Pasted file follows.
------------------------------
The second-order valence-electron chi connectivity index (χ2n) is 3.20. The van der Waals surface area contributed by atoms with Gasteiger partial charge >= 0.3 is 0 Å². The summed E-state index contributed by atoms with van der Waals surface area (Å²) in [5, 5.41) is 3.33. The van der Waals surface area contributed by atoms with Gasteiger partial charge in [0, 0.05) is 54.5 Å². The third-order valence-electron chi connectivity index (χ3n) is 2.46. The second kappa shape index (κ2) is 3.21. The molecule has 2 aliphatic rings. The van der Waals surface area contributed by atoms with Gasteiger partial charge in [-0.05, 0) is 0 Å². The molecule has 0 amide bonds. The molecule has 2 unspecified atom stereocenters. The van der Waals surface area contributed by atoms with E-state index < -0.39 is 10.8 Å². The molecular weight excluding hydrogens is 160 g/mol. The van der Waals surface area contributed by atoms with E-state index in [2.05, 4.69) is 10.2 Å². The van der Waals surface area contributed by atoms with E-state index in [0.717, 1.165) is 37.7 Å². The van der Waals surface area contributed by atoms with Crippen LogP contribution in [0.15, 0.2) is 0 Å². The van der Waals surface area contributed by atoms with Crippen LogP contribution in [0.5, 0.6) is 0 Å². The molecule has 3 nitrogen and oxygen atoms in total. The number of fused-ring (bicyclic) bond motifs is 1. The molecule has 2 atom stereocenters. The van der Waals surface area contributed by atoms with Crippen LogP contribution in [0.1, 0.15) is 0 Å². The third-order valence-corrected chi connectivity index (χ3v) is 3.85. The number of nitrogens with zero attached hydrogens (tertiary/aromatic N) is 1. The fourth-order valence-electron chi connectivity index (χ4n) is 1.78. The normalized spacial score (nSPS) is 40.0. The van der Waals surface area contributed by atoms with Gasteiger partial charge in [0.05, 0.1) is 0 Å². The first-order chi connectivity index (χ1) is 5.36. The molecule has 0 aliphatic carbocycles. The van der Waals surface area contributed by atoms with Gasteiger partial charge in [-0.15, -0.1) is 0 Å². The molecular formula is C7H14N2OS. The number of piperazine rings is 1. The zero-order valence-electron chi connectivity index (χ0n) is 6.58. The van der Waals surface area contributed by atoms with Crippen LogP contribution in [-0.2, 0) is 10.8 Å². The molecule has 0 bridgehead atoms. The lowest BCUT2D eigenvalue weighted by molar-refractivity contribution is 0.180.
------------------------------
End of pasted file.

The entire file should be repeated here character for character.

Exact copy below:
The second-order valence-electron chi connectivity index (χ2n) is 3.20. The van der Waals surface area contributed by atoms with Gasteiger partial charge >= 0.3 is 0 Å². The summed E-state index contributed by atoms with van der Waals surface area (Å²) in [5, 5.41) is 3.33. The van der Waals surface area contributed by atoms with Gasteiger partial charge in [0, 0.05) is 54.5 Å². The third-order valence-electron chi connectivity index (χ3n) is 2.46. The second kappa shape index (κ2) is 3.21. The molecule has 2 aliphatic rings. The van der Waals surface area contributed by atoms with Gasteiger partial charge in [-0.05, 0) is 0 Å². The molecule has 0 amide bonds. The molecule has 2 unspecified atom stereocenters. The van der Waals surface area contributed by atoms with E-state index < -0.39 is 10.8 Å². The molecular weight excluding hydrogens is 160 g/mol. The van der Waals surface area contributed by atoms with E-state index in [2.05, 4.69) is 10.2 Å². The van der Waals surface area contributed by atoms with E-state index in [0.717, 1.165) is 37.7 Å². The van der Waals surface area contributed by atoms with Crippen LogP contribution in [0.15, 0.2) is 0 Å². The van der Waals surface area contributed by atoms with Crippen LogP contribution in [0.5, 0.6) is 0 Å². The molecule has 3 nitrogen and oxygen atoms in total. The number of fused-ring (bicyclic) bond motifs is 1. The molecule has 2 atom stereocenters. The van der Waals surface area contributed by atoms with Crippen LogP contribution in [0.1, 0.15) is 0 Å². The third-order valence-corrected chi connectivity index (χ3v) is 3.85. The number of nitrogens with zero attached hydrogens (tertiary/aromatic N) is 1. The fourth-order valence-electron chi connectivity index (χ4n) is 1.78. The normalized spacial score (nSPS) is 40.0. The van der Waals surface area contributed by atoms with Gasteiger partial charge in [0.05, 0.1) is 0 Å². The first-order chi connectivity index (χ1) is 5.36. The molecule has 0 aliphatic carbocycles. The van der Waals surface area contributed by atoms with Gasteiger partial charge in [-0.15, -0.1) is 0 Å². The molecular formula is C7H14N2OS. The number of piperazine rings is 1. The zero-order valence-electron chi connectivity index (χ0n) is 6.58. The van der Waals surface area contributed by atoms with Crippen LogP contribution in [-0.2, 0) is 10.8 Å². The molecule has 0 bridgehead atoms. The lowest BCUT2D eigenvalue weighted by molar-refractivity contribution is 0.180.